Lahesmaa-Rantala, R; Magnusson, K E; Granfors, K; Leino, R; Sundqvist, T; Toivanen, A
The passive intestinal permeability of patients with yersinia triggered reactive arthritis was studied using different sized polyethylene glycols (PEGs) contained in a mixture of PEG 400 and PEG 1000. The investigation was carried out at least one year after the onset of yersinia infection, and patients had neither acute gastrointestinal nor joint symptoms. The control groups included patients with uncomplicated yersiniosis as well as healthy subjects who were either HLA-B27 positive or negative. An altered intestinal barrier function to PEG molecules was detected in patients with a history of yersinia infection compared with healthy controls. No significant differences in the permeability were found between patients with or without reactive arthritis, nor was there any association of increased permeability with HLA-B27. The passive permeability of the intestinal mucosa to the larger molecules was increased for an unexpectedly long time after the acute yersinia infection, probably contributing to the perpetuation of joint symptoms in subjects susceptible to a chronic joint disease. PMID:1998397
Äyräväinen, Leena; Leirisalo-Repo, Marjatta; Kuuliala, Antti; Ahola, Kirsi; Koivuniemi, Riitta; Meurman, Jukka H; Heikkinen, Anna Maria
To investigate the association between rheumatoid arthritis (RA) and periodontitis with special emphasis on the role of antirheumatic drugs in periodontal health. Prospective follow-up study. Patients with early untreated RA and chronic active RA were examined at baseline and 16 months later. Controls were examined once. The study was conducted in Finland from September 2005 to May 2014 at the Helsinki University Hospital. Overall, 124 participants were recruited for dental and medical examinations: 53 were patients with early disease-modifying antirheumatic drug (DMARD) naїve RA (ERA), 28 were patients with chronic RA (CRA) with insufficient response to conventional DMARDs. After baseline examination, patients with ERA started treatment with synthetic DMARDs and patients with CRA with biological DMARDs. Controls were 43 age-matched, gender-matched and community-matched participants. Degree of periodontitis (defined according to the Center for Disease Control and Prevention and the American Academy of Periodontology). Prevalence of periodontal bacteria (analysed from plaque samples), clinical rheumatological status by Disease Activity Score, 28-joint count (DAS28), function by Health Assessment Questionnaire (HAQ) and treatment response by European League Against Rheumatism (EULAR) criteria. Moderate periodontitis was present in 67.3% of patients with ERA, 64.3% of patients with CRA and 39.5% of control participants (p=0.001). Further, patients with RA had significantly more periodontal findings compared with controls, recorded with common periodontal indexes. In the re-examination, patients with RA still showed poor periodontal health in spite of treatment with DMARDs after baseline examination. The prevalence of Porphyromonas gingivalis was higher in patients with ERA with periodontal probing depth ≥4 mm compared with patients with CRA and controls. Antirheumatic medication did not seem to affect the results. Moderate periodontitis was more frequent in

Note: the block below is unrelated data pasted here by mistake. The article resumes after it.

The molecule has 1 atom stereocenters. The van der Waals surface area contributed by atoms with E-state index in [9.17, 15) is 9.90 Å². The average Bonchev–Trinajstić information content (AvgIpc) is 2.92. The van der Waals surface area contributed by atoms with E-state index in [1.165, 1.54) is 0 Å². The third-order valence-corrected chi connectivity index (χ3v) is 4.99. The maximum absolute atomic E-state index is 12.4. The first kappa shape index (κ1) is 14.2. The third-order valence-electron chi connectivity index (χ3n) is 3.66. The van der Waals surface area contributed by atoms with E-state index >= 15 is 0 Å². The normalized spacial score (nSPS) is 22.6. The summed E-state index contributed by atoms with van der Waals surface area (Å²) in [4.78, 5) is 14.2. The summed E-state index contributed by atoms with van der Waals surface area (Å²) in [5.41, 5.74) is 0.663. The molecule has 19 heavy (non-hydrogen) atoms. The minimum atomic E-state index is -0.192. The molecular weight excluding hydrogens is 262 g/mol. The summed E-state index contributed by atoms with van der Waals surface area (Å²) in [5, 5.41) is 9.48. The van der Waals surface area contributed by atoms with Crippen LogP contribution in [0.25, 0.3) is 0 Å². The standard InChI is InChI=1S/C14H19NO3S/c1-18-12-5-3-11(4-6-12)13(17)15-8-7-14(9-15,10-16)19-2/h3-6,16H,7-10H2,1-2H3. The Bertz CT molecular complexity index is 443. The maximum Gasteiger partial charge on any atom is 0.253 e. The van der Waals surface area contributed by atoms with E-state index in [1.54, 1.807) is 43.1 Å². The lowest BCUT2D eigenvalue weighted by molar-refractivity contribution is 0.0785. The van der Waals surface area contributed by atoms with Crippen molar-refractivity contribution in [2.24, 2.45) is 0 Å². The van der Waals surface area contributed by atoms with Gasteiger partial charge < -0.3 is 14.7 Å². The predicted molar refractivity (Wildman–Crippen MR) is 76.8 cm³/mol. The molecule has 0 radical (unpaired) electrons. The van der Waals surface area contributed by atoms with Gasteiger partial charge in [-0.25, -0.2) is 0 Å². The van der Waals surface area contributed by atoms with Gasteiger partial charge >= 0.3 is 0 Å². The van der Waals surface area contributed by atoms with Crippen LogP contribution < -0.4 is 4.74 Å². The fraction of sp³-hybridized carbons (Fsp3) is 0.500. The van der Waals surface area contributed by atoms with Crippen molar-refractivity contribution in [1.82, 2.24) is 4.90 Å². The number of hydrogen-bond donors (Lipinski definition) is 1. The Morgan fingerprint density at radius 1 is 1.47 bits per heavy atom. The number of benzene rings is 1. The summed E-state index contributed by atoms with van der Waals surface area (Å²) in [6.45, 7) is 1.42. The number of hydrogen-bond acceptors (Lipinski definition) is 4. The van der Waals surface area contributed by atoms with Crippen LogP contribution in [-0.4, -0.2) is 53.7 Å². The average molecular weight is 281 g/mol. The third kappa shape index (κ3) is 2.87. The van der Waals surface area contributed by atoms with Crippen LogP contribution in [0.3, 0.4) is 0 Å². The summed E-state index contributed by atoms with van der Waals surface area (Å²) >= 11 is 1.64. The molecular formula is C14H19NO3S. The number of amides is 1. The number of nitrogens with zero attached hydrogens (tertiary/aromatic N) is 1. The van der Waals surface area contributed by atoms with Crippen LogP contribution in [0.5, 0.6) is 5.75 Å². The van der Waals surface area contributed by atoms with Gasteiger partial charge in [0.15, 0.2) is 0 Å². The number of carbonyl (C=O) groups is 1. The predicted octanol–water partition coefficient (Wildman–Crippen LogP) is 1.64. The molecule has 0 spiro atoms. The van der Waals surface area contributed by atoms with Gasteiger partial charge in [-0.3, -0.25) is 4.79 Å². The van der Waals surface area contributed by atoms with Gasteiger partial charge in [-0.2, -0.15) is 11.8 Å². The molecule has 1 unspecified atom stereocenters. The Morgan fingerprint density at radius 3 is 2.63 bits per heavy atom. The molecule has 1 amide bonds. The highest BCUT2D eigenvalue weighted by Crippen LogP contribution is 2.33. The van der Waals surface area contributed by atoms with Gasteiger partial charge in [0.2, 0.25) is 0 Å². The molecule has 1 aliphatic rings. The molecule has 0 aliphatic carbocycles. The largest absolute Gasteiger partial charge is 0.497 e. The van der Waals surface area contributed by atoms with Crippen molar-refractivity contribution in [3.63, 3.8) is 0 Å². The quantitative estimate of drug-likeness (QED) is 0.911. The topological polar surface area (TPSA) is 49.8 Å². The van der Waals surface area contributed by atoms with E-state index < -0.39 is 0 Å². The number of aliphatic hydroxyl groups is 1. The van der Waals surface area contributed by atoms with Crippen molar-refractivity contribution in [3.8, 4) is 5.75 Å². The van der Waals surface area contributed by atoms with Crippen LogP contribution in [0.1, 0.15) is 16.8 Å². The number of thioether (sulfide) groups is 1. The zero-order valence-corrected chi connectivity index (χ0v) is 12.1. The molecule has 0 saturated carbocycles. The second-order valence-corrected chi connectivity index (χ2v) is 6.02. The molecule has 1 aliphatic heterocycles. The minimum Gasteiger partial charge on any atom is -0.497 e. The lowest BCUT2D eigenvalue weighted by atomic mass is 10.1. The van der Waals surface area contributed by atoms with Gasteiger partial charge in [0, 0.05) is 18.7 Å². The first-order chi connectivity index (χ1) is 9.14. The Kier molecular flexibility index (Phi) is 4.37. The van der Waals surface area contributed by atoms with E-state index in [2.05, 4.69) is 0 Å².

Äyräväinen, Leena; Leirisalo-Repo, Marjatta; Kuuliala, Antti; Ahola, Kirsi; Koivuniemi, Riitta; Meurman, Jukka H; Heikkinen, Anna Maria
Objectives To investigate the association between rheumatoid arthritis (RA) and periodontitis with special emphasis on the role of antirheumatic drugs in periodontal health. Design Prospective follow-up study. Patients with early untreated RA and chronic active RA were examined at baseline and 16 months later. Controls were examined once. Settings and participants The study was conducted in Finland from September 2005 to May 2014 at the Helsinki University Hospital. Overall, 124 participants were recruited for dental and medical examinations: 53 were patients with early disease-modifying antirheumatic drug (DMARD) naїve RA (ERA), 28 were patients with chronic RA (CRA) with insufficient response to conventional DMARDs. After baseline examination, patients with ERA started treatment with synthetic DMARDs and patients with CRA with biological DMARDs. Controls were 43 age-matched, gender-matched and community-matched participants. Outcome measures Degree of periodontitis (defined according to the Center for Disease Control and Prevention and the American Academy of Periodontology). Prevalence of periodontal bacteria (analysed from plaque samples), clinical rheumatological status by Disease Activity Score, 28-joint count (DAS28), function by Health Assessment Questionnaire (HAQ) and treatment response by European League Against Rheumatism (EULAR) criteria. Results Moderate periodontitis was present in 67.3% of patients with ERA, 64.3% of patients with CRA and 39.5% of control participants (p=0.001). Further, patients with RA had significantly more periodontal findings compared with controls, recorded with common periodontal indexes. In the re-examination, patients with RA still showed poor periodontal health in spite of treatment with DMARDs after baseline examination. The prevalence of Porphyromonas gingivalis was higher in patients with ERA with periodontal probing depth ≥4 mm compared with patients with CRA and controls. Antirheumatic medication did not seem